'Things will get worse before they get better,' he said.
Earlier this month, the Treasury announced it was effectively ending so-called GAAP finance schemes through which wealthy individuals would offset tax against the paper losses of partnership schemes.
The impact of that move was somewhat overshadowed by the initial inclusion - and subsequent removal - of sale and leaseback in the tax measures from the Revenue.
But Woodward said the government's tough action on tax avoidance, while not specifically aimed at film, would have a significant effect, perhaps ending an era.
'There's been a mass hallucination that somehow the vast sums of money poured into film by the tax avoidance industry is legitimate.'
That chapter in the history of British cinema needs to close, he suggests.
'We are reaching the end of the line (for film funding by tax loophole.) There will be several more turns of the dice over the next year or so until everyone gets the message.'
'What's not going to be there is the ability to go out and source 30% of your film from a tax fund.'
The result will inevitably be that production will be tightened, although not on the scale of the 2004 cutbacks that followed the reform of sale and leaseback schemes.
'Less films will get made and production will contract, although the idea that there will be a wholesale collapse is totally wrong.'
He said there might even be benefits with finance concentrated around high-quality products.
'There have been times, particularly before 2004, when soft money from tax funds led to oversupply, which was not good for the brand of British film. Now, the cream may find it easier to rise to the top.'
He warned that there were companies who would try to tempt producers with a new version of GAAP, administered as sole traders rather than through partnerships. 'Some of the cowboys out there are regrouping,' he said.
But the government was in no mood to tolerate what he calls a 'global cat and mouse game where the rich look for places to hide money.'
He said the concentration instead needed to be on new forms of legitimate finance, particularly the UK tax credit, which came into force at the beginning of the year.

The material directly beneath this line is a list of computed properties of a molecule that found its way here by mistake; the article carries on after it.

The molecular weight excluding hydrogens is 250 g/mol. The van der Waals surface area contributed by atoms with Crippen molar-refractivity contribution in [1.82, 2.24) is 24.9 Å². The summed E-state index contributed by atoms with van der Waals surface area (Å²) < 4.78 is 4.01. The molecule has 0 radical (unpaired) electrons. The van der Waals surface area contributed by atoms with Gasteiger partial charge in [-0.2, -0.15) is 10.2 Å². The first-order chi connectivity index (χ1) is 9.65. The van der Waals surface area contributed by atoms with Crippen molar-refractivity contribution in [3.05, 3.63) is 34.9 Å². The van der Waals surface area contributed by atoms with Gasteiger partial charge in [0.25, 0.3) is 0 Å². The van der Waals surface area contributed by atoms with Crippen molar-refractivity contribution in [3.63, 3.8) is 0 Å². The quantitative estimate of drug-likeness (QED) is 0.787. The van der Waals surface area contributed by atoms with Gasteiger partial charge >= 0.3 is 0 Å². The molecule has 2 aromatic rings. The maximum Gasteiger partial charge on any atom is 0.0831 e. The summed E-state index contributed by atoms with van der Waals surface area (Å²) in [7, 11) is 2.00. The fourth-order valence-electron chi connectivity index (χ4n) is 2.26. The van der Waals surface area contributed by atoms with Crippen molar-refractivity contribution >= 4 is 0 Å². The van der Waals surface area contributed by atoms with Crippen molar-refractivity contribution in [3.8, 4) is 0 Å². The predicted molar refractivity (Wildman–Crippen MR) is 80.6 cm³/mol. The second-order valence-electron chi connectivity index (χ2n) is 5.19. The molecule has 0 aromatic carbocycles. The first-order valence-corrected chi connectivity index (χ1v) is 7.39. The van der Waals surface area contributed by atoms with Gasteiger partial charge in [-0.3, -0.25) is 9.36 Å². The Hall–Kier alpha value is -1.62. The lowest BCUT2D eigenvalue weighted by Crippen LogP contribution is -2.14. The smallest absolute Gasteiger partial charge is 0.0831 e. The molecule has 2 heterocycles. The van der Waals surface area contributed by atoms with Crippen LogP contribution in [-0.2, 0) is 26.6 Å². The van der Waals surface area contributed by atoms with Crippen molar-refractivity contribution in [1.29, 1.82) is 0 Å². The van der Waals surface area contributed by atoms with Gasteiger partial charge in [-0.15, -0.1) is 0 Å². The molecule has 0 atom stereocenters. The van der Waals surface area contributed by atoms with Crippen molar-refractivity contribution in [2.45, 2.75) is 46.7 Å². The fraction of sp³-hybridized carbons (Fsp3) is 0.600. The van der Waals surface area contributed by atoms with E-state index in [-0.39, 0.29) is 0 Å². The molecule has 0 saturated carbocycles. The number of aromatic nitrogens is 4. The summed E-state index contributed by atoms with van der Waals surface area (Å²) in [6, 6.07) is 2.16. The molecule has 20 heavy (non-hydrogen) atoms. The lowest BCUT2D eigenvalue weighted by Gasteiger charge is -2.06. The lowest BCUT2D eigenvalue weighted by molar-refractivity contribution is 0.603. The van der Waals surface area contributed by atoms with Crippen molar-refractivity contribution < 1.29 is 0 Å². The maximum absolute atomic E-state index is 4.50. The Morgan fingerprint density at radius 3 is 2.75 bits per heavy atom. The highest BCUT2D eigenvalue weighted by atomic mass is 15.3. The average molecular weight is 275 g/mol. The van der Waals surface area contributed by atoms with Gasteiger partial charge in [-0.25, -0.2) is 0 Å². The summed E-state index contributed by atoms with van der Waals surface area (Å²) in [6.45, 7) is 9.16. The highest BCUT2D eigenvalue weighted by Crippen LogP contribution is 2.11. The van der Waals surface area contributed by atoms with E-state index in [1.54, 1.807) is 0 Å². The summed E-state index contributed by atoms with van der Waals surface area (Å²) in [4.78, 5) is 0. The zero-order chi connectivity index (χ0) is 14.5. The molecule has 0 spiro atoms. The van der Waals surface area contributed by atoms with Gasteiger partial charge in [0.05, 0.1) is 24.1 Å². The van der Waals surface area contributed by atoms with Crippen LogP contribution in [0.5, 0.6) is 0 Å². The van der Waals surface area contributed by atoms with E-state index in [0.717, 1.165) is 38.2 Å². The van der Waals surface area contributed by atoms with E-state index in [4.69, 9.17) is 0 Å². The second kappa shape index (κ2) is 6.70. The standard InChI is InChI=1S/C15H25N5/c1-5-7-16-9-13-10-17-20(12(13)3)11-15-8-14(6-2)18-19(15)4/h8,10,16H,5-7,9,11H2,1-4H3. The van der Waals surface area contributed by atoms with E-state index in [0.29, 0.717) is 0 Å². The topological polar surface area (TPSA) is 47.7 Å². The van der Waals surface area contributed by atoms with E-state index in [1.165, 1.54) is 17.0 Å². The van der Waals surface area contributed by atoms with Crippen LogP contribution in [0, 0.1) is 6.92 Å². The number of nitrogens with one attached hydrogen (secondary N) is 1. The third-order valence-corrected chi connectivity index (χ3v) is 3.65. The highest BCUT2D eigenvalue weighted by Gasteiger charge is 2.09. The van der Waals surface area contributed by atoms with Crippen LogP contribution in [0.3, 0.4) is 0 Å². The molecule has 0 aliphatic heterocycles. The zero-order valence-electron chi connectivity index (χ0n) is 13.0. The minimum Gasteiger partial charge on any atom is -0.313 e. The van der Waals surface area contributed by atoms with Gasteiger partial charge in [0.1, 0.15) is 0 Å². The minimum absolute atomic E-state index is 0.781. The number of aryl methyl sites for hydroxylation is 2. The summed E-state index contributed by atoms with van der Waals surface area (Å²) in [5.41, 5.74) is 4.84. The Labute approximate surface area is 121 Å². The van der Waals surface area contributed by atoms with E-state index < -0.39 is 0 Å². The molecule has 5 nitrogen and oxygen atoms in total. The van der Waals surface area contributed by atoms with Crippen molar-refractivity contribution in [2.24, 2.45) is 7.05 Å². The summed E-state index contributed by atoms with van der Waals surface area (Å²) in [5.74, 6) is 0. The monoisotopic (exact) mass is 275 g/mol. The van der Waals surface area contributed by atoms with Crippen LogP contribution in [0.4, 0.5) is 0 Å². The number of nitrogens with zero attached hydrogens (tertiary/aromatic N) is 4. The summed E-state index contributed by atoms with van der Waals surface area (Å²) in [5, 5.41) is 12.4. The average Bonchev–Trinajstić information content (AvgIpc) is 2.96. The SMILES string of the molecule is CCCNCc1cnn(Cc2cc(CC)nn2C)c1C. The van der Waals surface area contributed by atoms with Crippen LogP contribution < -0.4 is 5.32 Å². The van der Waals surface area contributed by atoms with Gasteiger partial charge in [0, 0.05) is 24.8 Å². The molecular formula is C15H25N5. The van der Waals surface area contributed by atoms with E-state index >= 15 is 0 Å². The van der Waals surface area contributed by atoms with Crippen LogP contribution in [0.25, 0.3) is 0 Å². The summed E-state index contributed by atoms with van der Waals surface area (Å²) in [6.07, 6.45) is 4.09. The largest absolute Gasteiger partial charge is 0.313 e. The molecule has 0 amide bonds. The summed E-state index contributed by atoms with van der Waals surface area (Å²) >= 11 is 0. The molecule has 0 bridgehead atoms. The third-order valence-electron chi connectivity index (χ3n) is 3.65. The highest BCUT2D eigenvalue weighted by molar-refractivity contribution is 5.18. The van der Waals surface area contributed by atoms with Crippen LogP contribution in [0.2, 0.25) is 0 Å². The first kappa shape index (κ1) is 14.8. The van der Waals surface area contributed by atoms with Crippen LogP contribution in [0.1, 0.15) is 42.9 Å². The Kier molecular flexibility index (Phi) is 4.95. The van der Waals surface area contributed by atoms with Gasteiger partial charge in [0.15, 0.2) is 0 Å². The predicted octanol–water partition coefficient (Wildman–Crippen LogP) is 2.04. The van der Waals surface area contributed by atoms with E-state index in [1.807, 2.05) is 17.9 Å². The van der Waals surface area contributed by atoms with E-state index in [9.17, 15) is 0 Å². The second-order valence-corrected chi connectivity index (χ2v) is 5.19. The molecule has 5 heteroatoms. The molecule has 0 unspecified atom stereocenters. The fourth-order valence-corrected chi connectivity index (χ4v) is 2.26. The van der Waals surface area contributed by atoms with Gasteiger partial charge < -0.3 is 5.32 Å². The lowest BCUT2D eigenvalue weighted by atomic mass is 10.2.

There were also incentives that would be particularly valuable for low-budget films, such as Enterprise Investment Schemes (EIS) and Venture Capital Trusts (VCT).
He claimed the industry could also count on the support of a government, which he says is committed to film.
The proof, he suggested, was in the speed with which the government acted when it discovered last week that a measure aimed at tax avoidance in many industries had managed to trap the final year's sale and leaseback funding.
'They listened to what the Film Council and others had to say and acted quickly.
'This government has been totally supportive of the film industry. We don't always see it because sometimes we only see the world through the prism of film.'
What the UK industry can bank on now is a 'state of clarity' on which to build future production, he said.
UK producers may need more convincing. Although in the short term, most have been able to deal with the immediate effects of the GAAP clampdown, there are worries about the wider effect on confidence in the business.
'What this does to overseas investors I don't know. I think it robs them of any kind of confidence,' says Mark Shivas, director of Headline Pictures.
'We haven't been affected but I think the industry generally will badly be affected by that hiccup. The Government can turn around and do the same thing again. People are very nervous.'
'The issue we had at Vertigo with it was why this decision wasn't made in April (at the beginning of the tax year) rather than in March,' says James Richardson founder of Vertigo.
'Had this been a decision in April, it wouldn't have affected all the films this year and we could have been prepared for For us, it has been relatively OK, but for a lot of people, it has been an absolute nightmare.'
See this week's Screen International for more.